WeeWX

Open source software for your weather station

Examples of stations running weewx

weewx is a free, open source, software program, written in Python, which interacts with your weather station to produce graphs, reports, and HTML pages. It can optionally publish to weather sites or web servers. It uses modern software concepts, making it simple, robust, and easy to extend. It includes extensive documentation. The project is hosted at SourceForge.

weewx runs under most versions of Linux, as well as Mac OS X and Solaris. Many users are running on the Raspberry Pi. The images on this page and throughout this web site are from sample stations running weewx. The map shows many more stations throughout the world.

Key features:

Last, but definitely not least,

I wrote weewx over the winter of 2008-2009 for two reasons: it was a wet and miserable winter here in Oregon with not much else to do, so there was no good reason not to, and because I wanted a simple, easy-to-understand server to run my Davis VantagePro2 weather station on a Linux box. I had been using wview, which is a high-performance and feature rich system authored by Mark Teel with lots of users. Written in C, it is an efficient system that can run on underpowered boxes. In exchange, it is huge (45,000+ lines of code), tightly integrated in with its companion library, radlib (another 14,000+ lines), and very complex, making it difficult to understand and reliably customize. I wanted something more modern and much, much simpler.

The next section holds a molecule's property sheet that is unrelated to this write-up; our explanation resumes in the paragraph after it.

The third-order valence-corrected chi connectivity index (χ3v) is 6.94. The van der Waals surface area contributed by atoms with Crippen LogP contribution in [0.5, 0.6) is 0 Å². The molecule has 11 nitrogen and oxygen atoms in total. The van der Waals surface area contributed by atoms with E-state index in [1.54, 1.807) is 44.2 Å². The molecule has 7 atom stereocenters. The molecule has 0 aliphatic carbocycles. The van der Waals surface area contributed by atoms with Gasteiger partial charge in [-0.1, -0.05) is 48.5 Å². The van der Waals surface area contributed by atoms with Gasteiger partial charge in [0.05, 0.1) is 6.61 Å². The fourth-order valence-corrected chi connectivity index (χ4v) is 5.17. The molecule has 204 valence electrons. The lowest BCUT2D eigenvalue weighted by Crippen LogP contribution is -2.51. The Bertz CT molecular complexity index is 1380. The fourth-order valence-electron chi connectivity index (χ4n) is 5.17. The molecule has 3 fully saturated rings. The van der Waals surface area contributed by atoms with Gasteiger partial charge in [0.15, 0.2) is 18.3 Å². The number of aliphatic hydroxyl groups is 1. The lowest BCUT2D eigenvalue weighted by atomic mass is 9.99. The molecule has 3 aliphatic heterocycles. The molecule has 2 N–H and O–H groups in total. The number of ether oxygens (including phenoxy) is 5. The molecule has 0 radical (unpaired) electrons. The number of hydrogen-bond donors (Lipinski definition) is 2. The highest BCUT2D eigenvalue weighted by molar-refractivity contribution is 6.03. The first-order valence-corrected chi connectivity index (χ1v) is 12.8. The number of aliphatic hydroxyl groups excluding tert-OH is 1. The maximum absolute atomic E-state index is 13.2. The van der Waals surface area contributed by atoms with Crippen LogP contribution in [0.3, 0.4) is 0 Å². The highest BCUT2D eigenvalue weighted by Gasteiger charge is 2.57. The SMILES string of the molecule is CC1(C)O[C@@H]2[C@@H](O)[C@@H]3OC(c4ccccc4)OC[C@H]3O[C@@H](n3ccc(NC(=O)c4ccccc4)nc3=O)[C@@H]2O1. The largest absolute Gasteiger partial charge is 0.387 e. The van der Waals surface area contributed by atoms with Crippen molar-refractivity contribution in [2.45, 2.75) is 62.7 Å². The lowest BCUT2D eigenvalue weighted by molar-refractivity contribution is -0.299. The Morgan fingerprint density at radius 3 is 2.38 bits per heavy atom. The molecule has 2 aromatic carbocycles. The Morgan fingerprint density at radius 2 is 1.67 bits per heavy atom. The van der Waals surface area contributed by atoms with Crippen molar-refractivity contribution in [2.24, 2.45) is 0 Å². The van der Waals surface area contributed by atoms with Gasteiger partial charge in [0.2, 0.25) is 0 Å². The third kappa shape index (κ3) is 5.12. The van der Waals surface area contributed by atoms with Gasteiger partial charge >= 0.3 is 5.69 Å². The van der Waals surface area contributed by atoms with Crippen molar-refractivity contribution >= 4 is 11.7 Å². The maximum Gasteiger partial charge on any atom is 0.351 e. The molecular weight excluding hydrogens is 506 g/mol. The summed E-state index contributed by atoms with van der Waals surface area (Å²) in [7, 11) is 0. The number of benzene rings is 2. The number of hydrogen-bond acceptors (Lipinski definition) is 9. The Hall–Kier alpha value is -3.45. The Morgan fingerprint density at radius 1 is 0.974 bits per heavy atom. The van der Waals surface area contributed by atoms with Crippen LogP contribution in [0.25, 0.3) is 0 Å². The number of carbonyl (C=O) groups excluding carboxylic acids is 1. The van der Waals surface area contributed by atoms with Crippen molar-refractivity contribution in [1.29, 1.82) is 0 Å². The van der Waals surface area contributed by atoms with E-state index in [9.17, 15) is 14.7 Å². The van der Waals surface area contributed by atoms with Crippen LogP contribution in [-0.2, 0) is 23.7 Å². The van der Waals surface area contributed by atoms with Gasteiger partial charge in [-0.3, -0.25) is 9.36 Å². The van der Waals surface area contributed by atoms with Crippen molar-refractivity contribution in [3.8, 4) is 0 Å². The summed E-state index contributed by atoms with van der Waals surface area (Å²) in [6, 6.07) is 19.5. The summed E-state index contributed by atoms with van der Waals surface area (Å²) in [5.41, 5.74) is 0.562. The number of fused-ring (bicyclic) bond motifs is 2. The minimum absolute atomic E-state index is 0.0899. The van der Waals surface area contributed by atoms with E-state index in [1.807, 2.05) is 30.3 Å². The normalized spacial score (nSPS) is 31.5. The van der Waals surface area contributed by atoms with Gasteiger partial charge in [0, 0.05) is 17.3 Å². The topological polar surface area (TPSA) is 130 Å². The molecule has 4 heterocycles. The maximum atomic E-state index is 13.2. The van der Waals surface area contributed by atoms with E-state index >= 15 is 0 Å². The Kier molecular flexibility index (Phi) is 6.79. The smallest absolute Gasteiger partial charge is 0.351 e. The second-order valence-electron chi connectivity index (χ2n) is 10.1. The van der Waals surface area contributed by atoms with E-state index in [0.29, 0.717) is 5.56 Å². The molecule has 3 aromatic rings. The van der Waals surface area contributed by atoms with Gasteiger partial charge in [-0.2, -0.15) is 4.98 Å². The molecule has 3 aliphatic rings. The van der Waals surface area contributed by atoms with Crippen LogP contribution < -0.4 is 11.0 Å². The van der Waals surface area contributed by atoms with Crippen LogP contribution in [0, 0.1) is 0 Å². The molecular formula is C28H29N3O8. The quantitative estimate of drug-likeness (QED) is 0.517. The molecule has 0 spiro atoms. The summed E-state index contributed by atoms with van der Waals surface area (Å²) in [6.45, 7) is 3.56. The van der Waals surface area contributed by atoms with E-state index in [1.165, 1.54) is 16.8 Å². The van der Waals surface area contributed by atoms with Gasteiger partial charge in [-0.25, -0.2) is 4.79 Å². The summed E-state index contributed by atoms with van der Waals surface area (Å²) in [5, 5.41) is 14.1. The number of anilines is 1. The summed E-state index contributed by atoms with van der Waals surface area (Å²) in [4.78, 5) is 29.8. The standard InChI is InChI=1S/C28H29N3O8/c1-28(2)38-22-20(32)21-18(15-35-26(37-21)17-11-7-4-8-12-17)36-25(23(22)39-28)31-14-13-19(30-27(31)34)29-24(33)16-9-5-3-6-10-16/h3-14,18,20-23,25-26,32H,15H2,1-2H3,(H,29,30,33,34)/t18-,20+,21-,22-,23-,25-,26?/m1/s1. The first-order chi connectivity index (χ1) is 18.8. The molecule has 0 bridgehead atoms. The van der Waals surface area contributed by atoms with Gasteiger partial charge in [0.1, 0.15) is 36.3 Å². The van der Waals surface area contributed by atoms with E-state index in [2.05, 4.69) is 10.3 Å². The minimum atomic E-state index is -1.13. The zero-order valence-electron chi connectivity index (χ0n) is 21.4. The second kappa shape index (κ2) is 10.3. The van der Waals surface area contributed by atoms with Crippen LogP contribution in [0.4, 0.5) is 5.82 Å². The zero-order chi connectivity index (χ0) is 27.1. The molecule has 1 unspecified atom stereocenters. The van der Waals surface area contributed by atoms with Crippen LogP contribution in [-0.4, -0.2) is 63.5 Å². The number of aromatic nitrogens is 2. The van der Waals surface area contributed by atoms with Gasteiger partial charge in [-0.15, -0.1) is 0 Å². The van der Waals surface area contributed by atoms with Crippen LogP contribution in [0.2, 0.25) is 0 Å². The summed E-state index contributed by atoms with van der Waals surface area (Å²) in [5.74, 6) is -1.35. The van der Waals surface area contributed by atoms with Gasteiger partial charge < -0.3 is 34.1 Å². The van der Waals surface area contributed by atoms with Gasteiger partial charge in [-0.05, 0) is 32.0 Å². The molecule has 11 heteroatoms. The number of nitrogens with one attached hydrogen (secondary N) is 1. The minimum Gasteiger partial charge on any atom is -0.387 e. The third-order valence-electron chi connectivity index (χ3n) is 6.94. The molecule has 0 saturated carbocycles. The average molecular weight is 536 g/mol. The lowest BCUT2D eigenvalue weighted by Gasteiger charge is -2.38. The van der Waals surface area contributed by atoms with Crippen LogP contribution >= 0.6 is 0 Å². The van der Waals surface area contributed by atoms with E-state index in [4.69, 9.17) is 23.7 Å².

Having made a career in C++ and Java, I was also interested in some more modern languages, so I thought I would try either Python or Ruby (although, truth be told, the roots of Python are nearly as old as C++!). I ended up picking Python because its libraries are more mature and there are many mores choices for third party libraries.

Weewx is about 8,500 lines of code (plus 2,500 for the experimental driver for the LaCrosse WS28xx series, which was machine translated), with another 6,200 comment lines. Because it is pure Python, it requires no makefiles, no builds, no special installs. It offers very powerful configuration and templating options, as well as an internally extensible engine, making it easy to customize. Its internal modular design and use of modern exception handling make it very robust and difficult to crash. It is also architecturally very simple and easy to understand.

Right now, it is Unix only. I have not tried porting to Microsoft Windows, but given the portability of Python it is likely to be a large, but not mammoth, project.